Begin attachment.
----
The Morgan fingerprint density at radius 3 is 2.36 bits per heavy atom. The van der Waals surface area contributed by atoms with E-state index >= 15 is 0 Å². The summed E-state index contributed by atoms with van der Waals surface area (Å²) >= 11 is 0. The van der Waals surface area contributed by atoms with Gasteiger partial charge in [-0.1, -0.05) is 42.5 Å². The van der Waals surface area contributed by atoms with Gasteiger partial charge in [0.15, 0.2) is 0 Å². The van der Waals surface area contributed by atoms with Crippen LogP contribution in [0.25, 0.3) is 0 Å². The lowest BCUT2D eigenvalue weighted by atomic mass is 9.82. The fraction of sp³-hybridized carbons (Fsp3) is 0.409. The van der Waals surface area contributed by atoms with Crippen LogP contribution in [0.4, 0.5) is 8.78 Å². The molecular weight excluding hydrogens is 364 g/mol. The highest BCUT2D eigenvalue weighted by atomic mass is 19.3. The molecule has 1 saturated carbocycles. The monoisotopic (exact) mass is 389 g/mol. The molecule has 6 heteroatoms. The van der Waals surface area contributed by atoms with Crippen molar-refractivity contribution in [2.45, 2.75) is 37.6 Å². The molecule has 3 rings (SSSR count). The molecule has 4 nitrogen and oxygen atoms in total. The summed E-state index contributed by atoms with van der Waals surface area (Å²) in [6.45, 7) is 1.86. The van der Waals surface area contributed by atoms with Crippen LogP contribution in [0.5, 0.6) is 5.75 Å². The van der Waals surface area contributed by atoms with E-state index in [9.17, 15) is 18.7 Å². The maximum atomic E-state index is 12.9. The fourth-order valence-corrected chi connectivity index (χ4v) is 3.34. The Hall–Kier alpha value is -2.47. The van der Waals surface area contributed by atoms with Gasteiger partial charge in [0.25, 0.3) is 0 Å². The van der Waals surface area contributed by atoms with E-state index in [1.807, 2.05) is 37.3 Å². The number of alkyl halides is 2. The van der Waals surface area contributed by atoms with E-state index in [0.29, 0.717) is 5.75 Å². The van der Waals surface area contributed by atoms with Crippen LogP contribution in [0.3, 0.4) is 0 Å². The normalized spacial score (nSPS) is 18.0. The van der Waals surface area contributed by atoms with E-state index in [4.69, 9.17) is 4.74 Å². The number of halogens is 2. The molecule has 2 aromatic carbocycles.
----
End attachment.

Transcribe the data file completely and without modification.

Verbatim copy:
The Morgan fingerprint density at radius 3 is 2.36 bits per heavy atom. The van der Waals surface area contributed by atoms with E-state index >= 15 is 0 Å². The summed E-state index contributed by atoms with van der Waals surface area (Å²) >= 11 is 0. The van der Waals surface area contributed by atoms with Gasteiger partial charge in [-0.1, -0.05) is 42.5 Å². The van der Waals surface area contributed by atoms with Gasteiger partial charge in [0.15, 0.2) is 0 Å². The van der Waals surface area contributed by atoms with Crippen LogP contribution in [0.25, 0.3) is 0 Å². The lowest BCUT2D eigenvalue weighted by atomic mass is 9.82. The fraction of sp³-hybridized carbons (Fsp3) is 0.409. The van der Waals surface area contributed by atoms with Crippen LogP contribution in [0.4, 0.5) is 8.78 Å². The molecular weight excluding hydrogens is 364 g/mol. The highest BCUT2D eigenvalue weighted by atomic mass is 19.3. The molecule has 1 saturated carbocycles. The monoisotopic (exact) mass is 389 g/mol. The molecule has 6 heteroatoms. The van der Waals surface area contributed by atoms with Crippen molar-refractivity contribution in [2.45, 2.75) is 37.6 Å². The molecule has 3 rings (SSSR count). The molecule has 4 nitrogen and oxygen atoms in total. The summed E-state index contributed by atoms with van der Waals surface area (Å²) in [6.45, 7) is 1.86. The van der Waals surface area contributed by atoms with Crippen LogP contribution in [0.5, 0.6) is 5.75 Å². The van der Waals surface area contributed by atoms with E-state index in [9.17, 15) is 18.7 Å². The maximum atomic E-state index is 12.9. The fourth-order valence-corrected chi connectivity index (χ4v) is 3.34. The Hall–Kier alpha value is -2.47. The van der Waals surface area contributed by atoms with Gasteiger partial charge in [0.25, 0.3) is 0 Å². The van der Waals surface area contributed by atoms with E-state index in [1.807, 2.05) is 37.3 Å². The number of alkyl halides is 2. The van der Waals surface area contributed by atoms with E-state index in [0.29, 0.717) is 5.75 Å². The van der Waals surface area contributed by atoms with Crippen LogP contribution in [0.3, 0.4) is 0 Å². The normalized spacial score (nSPS) is 18.0. The van der Waals surface area contributed by atoms with E-state index in [4.69, 9.17) is 4.74 Å². The number of halogens is 2. The molecule has 2 aromatic carbocycles.